While browsing different WordPress groups on Google+, I stumbled upon a question regarding an animated GIF issue on a WordPress site: the GIF was uploaded to the media library and added on a page. When the page was published, the GIF was on it but wasn’t animating. If you, however, were to click on the GIF so that it opens in a new browser tab, it starts animating as it should. It doesn’t stop here either. Others have stumbled upon yet another WordPress-related GIF-issue: whenever trying to use a GIF as a featured image of a post, it never animates.
Does it sound familiar?
Frustrating indeed but there is a fix. This post will help you understand the issue and enable you to use animated GIFs in WordPress, both in a post/on a page and as a featured image.
Why Don’t Animated GIFs Work in WordPress?
GIF in Post
The short answer is, well, they do work. But there is a twist. Animated GIFs work only if you use the Full Size-option when adding them to posts and pages.
The reason is simply that, whenever uploading images to WordPress, including GIFs, they are automatically resized to the 3 or more, depending on your theme, standard image size options. While this is absolutely fine for other images, WordPress can’t process GIFs properly when resizing them. This results in WordPress grabbing one of the frames and turning it into a still frame, thus destroying the animation.
Because it is the during the resizing that the animation is destroyed, you can still safely use the Full Size- version of a GIF on pages and in posts and it should work fine.
OBS! Some themes and plugins, especially image optimization plugins, can enforce resizing even of full size images on upload. An example of this is the plugin ShortPixel, which gives you the option to reduce the size of files by resizing large images.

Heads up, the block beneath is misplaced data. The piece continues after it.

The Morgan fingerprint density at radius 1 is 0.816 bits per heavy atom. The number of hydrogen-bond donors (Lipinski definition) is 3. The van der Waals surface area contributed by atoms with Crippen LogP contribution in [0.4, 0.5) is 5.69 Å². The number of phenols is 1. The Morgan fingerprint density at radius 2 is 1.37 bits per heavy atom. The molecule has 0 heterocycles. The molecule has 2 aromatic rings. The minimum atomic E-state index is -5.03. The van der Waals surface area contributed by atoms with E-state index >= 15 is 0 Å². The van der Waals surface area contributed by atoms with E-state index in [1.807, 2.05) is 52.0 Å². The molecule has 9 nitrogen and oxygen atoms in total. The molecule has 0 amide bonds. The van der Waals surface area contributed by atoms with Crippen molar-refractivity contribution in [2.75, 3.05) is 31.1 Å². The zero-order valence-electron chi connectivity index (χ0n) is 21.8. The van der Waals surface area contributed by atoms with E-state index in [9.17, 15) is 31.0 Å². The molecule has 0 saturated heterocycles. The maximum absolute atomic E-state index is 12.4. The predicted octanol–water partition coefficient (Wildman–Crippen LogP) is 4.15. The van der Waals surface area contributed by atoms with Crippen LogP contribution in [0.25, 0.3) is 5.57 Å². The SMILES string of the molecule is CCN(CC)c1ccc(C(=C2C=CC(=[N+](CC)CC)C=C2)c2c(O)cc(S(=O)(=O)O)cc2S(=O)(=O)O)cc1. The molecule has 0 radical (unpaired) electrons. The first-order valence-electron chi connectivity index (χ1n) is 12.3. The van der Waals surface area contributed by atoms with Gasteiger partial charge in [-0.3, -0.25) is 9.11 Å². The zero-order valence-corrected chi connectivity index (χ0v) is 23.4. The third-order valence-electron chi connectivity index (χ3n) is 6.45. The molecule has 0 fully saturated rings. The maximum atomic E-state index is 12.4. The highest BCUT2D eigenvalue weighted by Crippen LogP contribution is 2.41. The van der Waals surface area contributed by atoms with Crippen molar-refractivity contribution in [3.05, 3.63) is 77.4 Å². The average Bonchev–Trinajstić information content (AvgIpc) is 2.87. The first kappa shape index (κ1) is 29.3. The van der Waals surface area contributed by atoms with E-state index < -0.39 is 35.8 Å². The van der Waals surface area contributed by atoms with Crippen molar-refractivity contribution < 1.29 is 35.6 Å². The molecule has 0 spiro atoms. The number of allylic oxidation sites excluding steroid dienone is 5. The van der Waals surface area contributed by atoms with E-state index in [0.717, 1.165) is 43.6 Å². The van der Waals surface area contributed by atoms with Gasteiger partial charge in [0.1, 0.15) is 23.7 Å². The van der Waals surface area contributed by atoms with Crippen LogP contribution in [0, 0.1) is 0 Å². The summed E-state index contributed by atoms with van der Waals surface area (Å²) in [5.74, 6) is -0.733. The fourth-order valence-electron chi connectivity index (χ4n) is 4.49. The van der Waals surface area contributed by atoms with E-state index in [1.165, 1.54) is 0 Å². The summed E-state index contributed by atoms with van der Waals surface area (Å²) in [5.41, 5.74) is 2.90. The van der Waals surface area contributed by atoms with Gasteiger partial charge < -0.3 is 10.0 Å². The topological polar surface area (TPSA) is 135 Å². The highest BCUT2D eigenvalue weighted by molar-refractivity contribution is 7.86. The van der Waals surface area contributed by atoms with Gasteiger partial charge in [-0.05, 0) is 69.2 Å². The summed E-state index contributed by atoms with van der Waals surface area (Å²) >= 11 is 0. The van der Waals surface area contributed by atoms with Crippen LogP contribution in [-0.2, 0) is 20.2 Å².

While this is smart optimization for the rest of the images on the site, it will destroy your GIFs, as long as they are larger than the defined limits. If full-sized GIFs don’t work in WordPress, be sure to look for plugin or theme settings, messing up with image size.
In case that you discover a plugin, resizing images on upload as described here, you must either turn that feature off while uploading or deactivate the plugin, as long as it isn’t possible to simply turn the feature off.
As some plugins search for images that aren’t optimized in the media library and optimize them post-upload, you must make sure this isn’t the case of your plugin or deactivate it altogether, if there isn’t a better workaround. If the plugin gets a chance to resize the GIF, it’ll stop working again.
GIF as Featured Image
Much like in the case of animated GIFs in posts, frustrated WordPress users upload GIFs as featured images on posts only to discover that they don’t animate. The reason is that themes, supporting featured images, use a specially resized variation of images, called thumbnail but not identical with the thumbnail size you can set in Settings->Media. Featured images use by default this resized “thumbnail”.